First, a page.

First off, fonts. All of KST was still in Arial, the standard font in Unity. I'm pretty much immune to which font is used as long as it's used consistently, but I do know that there's a whole world of subtleties out there which can make text connect from your game if applied well. I eventually went for a font with a balance between readability and pirateyness (which shall henceforth be an actual word). It's called Lobster and looks like this in the main menu:
Another change is shadows behind the UI elements. They're visible in the menu screenshots, but they're easier to see in the game scene:
I also gave the three buttons in the bottom left a wood texture. Unlike the buttons on the parchment, these are placed on the table and need a bit of an object-like look to them to make them fit in with the rest of the game. Small pieces of parchment wouldn't work as well, since the buttons should look distinct from UI elements that can't be clicked.
Other than that, I've made a couple of quality-of-life improvements like no longer having the possibility to access a land tile which holds nothing of interest (to prevent ending your turn by accident because of a misclick or typo).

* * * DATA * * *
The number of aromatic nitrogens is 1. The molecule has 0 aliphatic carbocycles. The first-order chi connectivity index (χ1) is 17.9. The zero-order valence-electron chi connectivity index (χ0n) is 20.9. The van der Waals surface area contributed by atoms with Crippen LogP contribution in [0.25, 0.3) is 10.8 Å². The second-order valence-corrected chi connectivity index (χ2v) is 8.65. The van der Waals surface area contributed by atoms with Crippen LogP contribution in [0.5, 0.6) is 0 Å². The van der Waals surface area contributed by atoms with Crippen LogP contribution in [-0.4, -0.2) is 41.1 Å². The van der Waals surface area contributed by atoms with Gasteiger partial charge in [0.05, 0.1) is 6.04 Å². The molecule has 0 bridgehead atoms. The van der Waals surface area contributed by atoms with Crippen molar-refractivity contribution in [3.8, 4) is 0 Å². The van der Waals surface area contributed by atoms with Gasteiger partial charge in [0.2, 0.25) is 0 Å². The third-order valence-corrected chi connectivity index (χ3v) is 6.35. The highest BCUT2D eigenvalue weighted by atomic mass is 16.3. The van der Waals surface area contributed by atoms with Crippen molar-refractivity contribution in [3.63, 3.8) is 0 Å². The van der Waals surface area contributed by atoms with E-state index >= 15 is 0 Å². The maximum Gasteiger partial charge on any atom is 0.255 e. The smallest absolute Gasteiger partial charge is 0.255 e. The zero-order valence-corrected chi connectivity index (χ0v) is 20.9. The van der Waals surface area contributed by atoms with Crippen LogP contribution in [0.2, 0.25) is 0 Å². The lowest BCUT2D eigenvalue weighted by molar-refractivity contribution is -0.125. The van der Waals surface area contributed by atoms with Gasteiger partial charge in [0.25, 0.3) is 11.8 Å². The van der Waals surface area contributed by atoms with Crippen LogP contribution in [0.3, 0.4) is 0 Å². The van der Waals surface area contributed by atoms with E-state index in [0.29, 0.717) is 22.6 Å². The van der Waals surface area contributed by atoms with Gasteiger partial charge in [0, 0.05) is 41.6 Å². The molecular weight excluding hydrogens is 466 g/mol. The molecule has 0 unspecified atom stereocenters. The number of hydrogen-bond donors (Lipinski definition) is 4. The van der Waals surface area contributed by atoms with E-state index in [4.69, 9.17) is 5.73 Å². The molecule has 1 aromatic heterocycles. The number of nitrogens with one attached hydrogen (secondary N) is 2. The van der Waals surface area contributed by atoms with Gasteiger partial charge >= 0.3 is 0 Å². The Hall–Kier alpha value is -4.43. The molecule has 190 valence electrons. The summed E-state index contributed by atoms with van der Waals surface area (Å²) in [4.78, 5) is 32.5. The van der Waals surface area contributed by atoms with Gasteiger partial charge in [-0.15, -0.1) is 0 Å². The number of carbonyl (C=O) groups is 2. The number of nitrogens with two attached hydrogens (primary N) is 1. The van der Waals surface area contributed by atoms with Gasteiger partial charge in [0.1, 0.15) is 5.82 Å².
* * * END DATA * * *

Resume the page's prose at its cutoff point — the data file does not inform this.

Lastly, in mostly unrelated news, we made a new cardboard version of KST (with 'we' being my son (6), my daughter (4), my wife (I'm not stupid enough to mention her age) and me (39)). My son's class in school decided to hold a market to raise money for the island of Sint Maarten, which was devastated by hurricane Irma. During the market, my son offered people the chance to play KST with him for a small fee. He managed to explain and lead the game without any help, which I really see as an accomplishment for him. He raised 7,50 Euros this way and told me that the parents and classmates who had played with him had really enjoyed themselves. Needless to say, I'm a very proud parent :).
And that was that for now. Next up for KST are music, sound effects and decisions about when and how to release it. More on those things next time!
- Willem -